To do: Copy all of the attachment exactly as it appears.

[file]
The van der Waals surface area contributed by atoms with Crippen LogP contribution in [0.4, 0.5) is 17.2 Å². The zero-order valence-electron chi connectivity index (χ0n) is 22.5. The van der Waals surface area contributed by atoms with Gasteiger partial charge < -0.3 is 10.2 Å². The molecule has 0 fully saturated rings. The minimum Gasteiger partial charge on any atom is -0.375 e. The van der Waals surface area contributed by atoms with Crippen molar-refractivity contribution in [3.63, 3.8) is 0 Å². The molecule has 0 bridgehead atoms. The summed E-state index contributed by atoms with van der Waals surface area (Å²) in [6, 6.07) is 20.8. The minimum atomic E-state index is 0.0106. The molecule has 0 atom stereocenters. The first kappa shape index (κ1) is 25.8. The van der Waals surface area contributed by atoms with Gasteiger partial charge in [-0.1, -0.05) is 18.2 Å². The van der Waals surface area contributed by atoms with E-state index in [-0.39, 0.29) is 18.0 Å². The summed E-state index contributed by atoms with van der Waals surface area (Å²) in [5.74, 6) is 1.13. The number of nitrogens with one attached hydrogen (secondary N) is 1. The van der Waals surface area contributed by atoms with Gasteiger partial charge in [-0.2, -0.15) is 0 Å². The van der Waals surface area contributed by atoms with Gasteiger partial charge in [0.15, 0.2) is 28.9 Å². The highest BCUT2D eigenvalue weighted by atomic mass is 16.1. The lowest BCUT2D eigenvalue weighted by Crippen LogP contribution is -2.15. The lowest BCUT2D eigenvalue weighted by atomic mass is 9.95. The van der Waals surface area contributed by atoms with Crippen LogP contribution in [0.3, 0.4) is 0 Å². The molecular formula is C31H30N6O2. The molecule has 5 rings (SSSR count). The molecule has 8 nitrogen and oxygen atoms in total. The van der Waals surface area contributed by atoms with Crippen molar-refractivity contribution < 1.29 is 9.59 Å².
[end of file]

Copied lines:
The van der Waals surface area contributed by atoms with Crippen LogP contribution in [0.4, 0.5) is 17.2 Å². The zero-order valence-electron chi connectivity index (χ0n) is 22.5. The van der Waals surface area contributed by atoms with Gasteiger partial charge < -0.3 is 10.2 Å². The molecule has 0 fully saturated rings. The minimum Gasteiger partial charge on any atom is -0.375 e. The van der Waals surface area contributed by atoms with Crippen molar-refractivity contribution in [3.63, 3.8) is 0 Å². The molecule has 0 bridgehead atoms. The summed E-state index contributed by atoms with van der Waals surface area (Å²) in [6, 6.07) is 20.8. The minimum atomic E-state index is 0.0106. The molecule has 0 atom stereocenters. The first kappa shape index (κ1) is 25.8. The van der Waals surface area contributed by atoms with Gasteiger partial charge in [-0.1, -0.05) is 18.2 Å². The van der Waals surface area contributed by atoms with E-state index in [-0.39, 0.29) is 18.0 Å². The summed E-state index contributed by atoms with van der Waals surface area (Å²) in [5.74, 6) is 1.13. The number of nitrogens with one attached hydrogen (secondary N) is 1. The van der Waals surface area contributed by atoms with Gasteiger partial charge in [-0.2, -0.15) is 0 Å². The van der Waals surface area contributed by atoms with Gasteiger partial charge in [0.15, 0.2) is 28.9 Å². The highest BCUT2D eigenvalue weighted by atomic mass is 16.1. The lowest BCUT2D eigenvalue weighted by Crippen LogP contribution is -2.15. The lowest BCUT2D eigenvalue weighted by atomic mass is 9.95. The van der Waals surface area contributed by atoms with Crippen LogP contribution in [0.3, 0.4) is 0 Å². The molecular formula is C31H30N6O2. The molecule has 5 rings (SSSR count). The molecule has 8 nitrogen and oxygen atoms in total. The van der Waals surface area contributed by atoms with Crippen molar-refractivity contribution < 1.29 is 9.59 Å².